Personalising people in a depersonalised world

There was a cult book doing the rounds in the education field some years ago, called Letter to a Teacher. It was a collection of accounts written by young Italian people who had been thrown out of school for ‘underachievement’ – often at age 12 or 13. The book was addressed to the eponymous teacher who had expelled them. One kid wrote of having been expelled for failing PE, but explained how he went home some days to carry an axe into a distant wood, climb a tree, cut down a bough, drag it home and chop it for firewood. You get the point.

The free school they set up with a priest became a cause celebre in Europe and educational ‘experts’ (people like me) came to visit. One reflection in the book covered the visit of a Professor of Education. It read [I paraphrase], ‘when he talked to us he looked down at the floor or up at the ceiling – he didn’t look us in the eye. But he didn’t need to – he knew us by heart’.


I wrote a book a while ago about my professional practice – educational evaluation. Don’t be put off by the title, Personalising Evaluation. It’s not a Conversation Oscar nominee, okay – but it is written to be readable by anyone and, I hope, quite an attractive read. It takes you into the lives of musicians and young people, a music conservatoire (the Guildhall), schools, a hospice a prison – and more.

What the book is about is how we, in the research field, represent people. This is a field dominated by statistics, surveys, experiments, theories – with too little room left to portray people’s lives. And yet, at the receiving end of all our efforts in the public sector are people. Not ‘consumers’, ‘clients’, ‘service users’, ‘human resources’, ‘stakeholders’, ‘participants’, ‘subjects’ (‘objects’) nor all the other depersonalising monikers we slap on the citizen. Just as a teacher cannot understand their teaching without intimate knowledge of her students, so a police officer cannot understand policing without a good knowledge of the community they police, and a nurse cannot be a successful nurse without grasping how they are seen by patients and how they find a place in the patient’s struggle for health. Olie, my son, is training to be a nurse. He is studying Pharmacology, Microbiology, Anatomy, Health Sciences, Population Health – almost everything, it seems, apart from patients. He is careful to learn about patients for himself on his ward placements. But his course is a degree in nursing science – not a training on how to be a nurse – much less a nursing education.

This is just one of the telltales of the depersonalised world we live in, but one that concerns me most and of which I have some experience. I am a veteran of the struggle against it. It is to be found in many, perhaps most, fields of professional training

So here is the summary of my book – unfortunately you sometimes have to go through the rigmarole of writing a book before you realise how to reduce it to this simple (but still complex)  rendering.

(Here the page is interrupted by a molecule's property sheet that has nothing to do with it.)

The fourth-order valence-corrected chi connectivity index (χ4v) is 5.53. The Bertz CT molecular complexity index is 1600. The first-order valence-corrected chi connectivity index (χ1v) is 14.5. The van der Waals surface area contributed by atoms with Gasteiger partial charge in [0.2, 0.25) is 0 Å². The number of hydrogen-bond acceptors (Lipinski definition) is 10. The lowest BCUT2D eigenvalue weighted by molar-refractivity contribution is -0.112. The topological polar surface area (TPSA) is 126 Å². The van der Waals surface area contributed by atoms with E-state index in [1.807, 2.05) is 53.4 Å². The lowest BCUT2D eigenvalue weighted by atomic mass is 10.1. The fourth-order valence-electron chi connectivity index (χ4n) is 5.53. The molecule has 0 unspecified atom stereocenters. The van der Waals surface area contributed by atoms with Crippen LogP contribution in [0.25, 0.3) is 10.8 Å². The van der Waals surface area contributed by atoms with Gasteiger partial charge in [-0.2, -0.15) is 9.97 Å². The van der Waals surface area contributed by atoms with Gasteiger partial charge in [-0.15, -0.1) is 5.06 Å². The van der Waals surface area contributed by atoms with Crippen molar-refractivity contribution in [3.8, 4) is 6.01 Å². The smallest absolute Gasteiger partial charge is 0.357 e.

In the conventional way, what we do in research is to represent the project or the program we are looking at as the all-encompassing circle. The X is, let us say a person. So – if the circle is a school we are looking at, or a course, or a professional practice, then the X is a ‘teacher’ or a ‘student’ or a ‘criminal’ or a ‘vulnerable person’. The person, that is to say, is defined by the way we look at the project or program. No matter that the ‘teacher’ is an athlete, a lover, a daughter, a traveller – for research purposes she is defined by the institutional role we give her – she is a ‘teacher’.

What I argue for in my book is to reverse the circle and X so that the circle – the context, what this is about – becomes the person and the X becomes the project or the school or the course or the classroom. Now, rather than seeing how people fit into schools, say, we see how schools fit into people’s lives.

The point is that we assess the quality of life and institutions and professions and policies through they way we experience them. We can hold a ruler against them, peer through a magnifying glass, take its temperature, prod it and push it – but to understand enough about the quality of public life – policing, nursing, teaching, social work – we have to know how it is experienced, and how it does or does not find a comfortable fit in the lives of the citizen (who, after all, pays the bills).

How do we do this? Well, in educational research we do it by turning the judgement process around – rather than judge people by how well they implement a policy, or fit into a theory, we ask people to make judgements about how well supported they feel by policy, and about whether an academic theory captures the realities and the complexities they face from day to day. Along the way, we find that we need to understand something of their lives, values and beliefs if we are to understand the basis of the judgements they make. And in practical terms? Well, we just go and talk to them and watch what they do. Is it as simple as that? Pretty much. But you do have to be a good storyteller.


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